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    Fort Carson Soldiers Complete Phase I of Next Generation Combat Vehicle Testing

    Fort Carson Soldiers Complete Phase I of Next Generation Combat Vehicle Testing

    Photo By Sgt. Liane Hatch | Sgt. Maj. of the Army Michael Grinston (middle) remotely drives a pre-prototype...... read more read more

    FORT CARSON, Colorado – Cavalry Soldiers are used to being on the front lines – usually on the battlefield. Over the past month, however, scouts from the 4th Squadron, 10th Cavalry Regiment, 3rd Armored Brigade Combat Team, 4th Infantry Division, have been on the front lines of a new Army experiment, utilizing automated robotic combat vehicles to enhance warfighting capability and reduce risk to Soldiers.

    Beginning in early July, Comanche Troop Soldiers began testing and training on two sets of surrogate robotic vehicle systems, each made up of three vehicles: one Mission Enabling Technologies-Demonstrator (MET-D), a Bradley Fighting Vehicle modified to perform as a control vehicle; and two Robotic Control Vehicles (RCVs), modified M113s outfitted with automation, threat detection, and weapons technologies.

    “This is an experiment, and we chose that word very specifically: we have a hypothesis that manned-unmanned teaming will enable Soldiers and leaders to more effectively fight on the battlefield,” said Brig. Gen. Richard Coffman, director of the Next Generation Combat Vehicle Cross-Functional Team.

    “This has nothing to do with robots, nothing to do with technology; it has everything to do with Soldiers and reducing the risk to our men and women. That’s why we’re here,” said Coffman.

    The 4-10 Cavalry Soldiers began their part of the experiment with two weeks of familiarization training, where they learned to operate the systems.

    “We use a pretty familiar form factor based on XBOX controller; if you can play Mario Kart, you can drive a RCV,” said Michael Rose, lead of the manned-unmanned teaming soldier operational experiment.

    From there, the Soldiers moved on to a week-long live fire exercise, and will conclude testing with a two-week situational training exercise to gain a better perspective of how the Army might use these technologies on the battlefield.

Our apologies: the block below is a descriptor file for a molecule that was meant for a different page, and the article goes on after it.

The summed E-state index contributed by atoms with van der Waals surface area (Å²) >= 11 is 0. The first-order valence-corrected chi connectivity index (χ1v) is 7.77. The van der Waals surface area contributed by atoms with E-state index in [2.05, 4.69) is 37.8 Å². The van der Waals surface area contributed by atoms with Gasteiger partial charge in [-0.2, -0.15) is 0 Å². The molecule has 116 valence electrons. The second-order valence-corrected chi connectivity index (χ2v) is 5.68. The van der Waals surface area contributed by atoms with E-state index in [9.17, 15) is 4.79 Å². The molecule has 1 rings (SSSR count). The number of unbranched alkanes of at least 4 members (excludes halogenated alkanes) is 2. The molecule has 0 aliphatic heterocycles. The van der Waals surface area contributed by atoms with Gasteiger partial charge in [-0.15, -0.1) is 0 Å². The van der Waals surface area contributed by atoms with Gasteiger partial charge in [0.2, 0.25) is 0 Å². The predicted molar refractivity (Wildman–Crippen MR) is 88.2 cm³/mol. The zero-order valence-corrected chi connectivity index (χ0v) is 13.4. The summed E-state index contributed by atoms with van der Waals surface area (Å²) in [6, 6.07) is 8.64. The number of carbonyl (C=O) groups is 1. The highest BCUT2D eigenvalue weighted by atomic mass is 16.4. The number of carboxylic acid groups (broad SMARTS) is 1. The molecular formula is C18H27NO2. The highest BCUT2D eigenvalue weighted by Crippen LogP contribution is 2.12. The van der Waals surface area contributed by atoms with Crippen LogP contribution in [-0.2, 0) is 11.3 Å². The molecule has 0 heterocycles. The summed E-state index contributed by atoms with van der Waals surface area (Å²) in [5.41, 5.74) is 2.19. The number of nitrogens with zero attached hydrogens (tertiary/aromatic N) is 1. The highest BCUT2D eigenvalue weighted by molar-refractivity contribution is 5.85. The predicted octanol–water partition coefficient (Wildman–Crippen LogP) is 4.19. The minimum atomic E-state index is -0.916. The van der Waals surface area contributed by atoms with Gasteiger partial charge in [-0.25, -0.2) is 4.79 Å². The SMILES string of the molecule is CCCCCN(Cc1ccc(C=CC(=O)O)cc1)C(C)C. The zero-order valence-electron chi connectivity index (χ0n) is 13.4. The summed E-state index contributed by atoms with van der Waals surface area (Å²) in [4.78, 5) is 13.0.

“There’s no handbook on this, so we’re not only assessing the maturity of these technologies, but we’re also writing the playbook on how we are going to fight with robots in the future,” Rose said. “These Soldiers are the first step in that process.”

    The MET-D control vehicles, outfitted with 360-degree cameras, a remote turret with a main gun, and advanced touch-screen technology, utilize a two-person crew rather than the typical three-person crew. Meanwhile, two-person crews operate teach of the two RCVs from the rear of the MET-D. One RCV, equipped with various threat detection technology, acts as the “hunter” variant, while the other RCV, featuring an automated weapon system that can self-correct jams acts as the “killer” variant.

    Throughout testing, Soldiers provided their feedback as they familiarized themselves and interacted with the systems. In addition to providing their input to the immediate supervisors on-site at the Fort Carson training areas, the 4-10 Soldiers also had the opportunity to meet and engage with Gen. John Murray, commanding general of U.S. Army Futures Command and his senior advisor, Command Sgt. Maj. Michael Crosby, Brig. Gen. Coffman, and Sgt. Maj. of the Army Michael Grinston.

    “[Some aspects of the system], I personally wish I could see in every formation across the Army,” said Sgt. Matthew Morris, a scout with 4-10. “It really is a godsend being able to battle track where I am at all times,” he said, likening the interface to using “a JCR on steroids.”

    While the Soldiers were impressed with some of the features and the ease with which they learned to use the systems, the live fire and situational training exercises exposed some sticking points that the Soldiers believe need to be addressed in the next rounds of development.

    The top requests included: improvement in visibility, from optics for sighting threats to camera positioning for detecting terrain; sensory capabilities; and ability to communicate.

    “For me specifically, I think that the ability to see downward once we approach certain inclines and declines would probably be an astute upgrade that would push us forward in the right direction,” Morris said.

    Sgt. Scott Conklin, a scout with 4-10,also noted that moving from at three-Soldier crew to a two-Soldier crew increased workload. Though the two-Soldier crew could handle it, he said, the “frenetic pace” of using the 360-degree cameras presented a challenge.

    Following their engagement with the key leaders and some media outlets, the Soldiers continued to train on the systems for an additional week, conducting situational training exercises.

    Coffman said the next round of unmanned vehicle testing – this time at company level - is scheduled to take place at Fort Hood, Texas, in 2022.



    Date Taken: 08.06.2020
    Date Posted: 09.04.2020 11:02
    Story ID: 375835
    Location: CO, US

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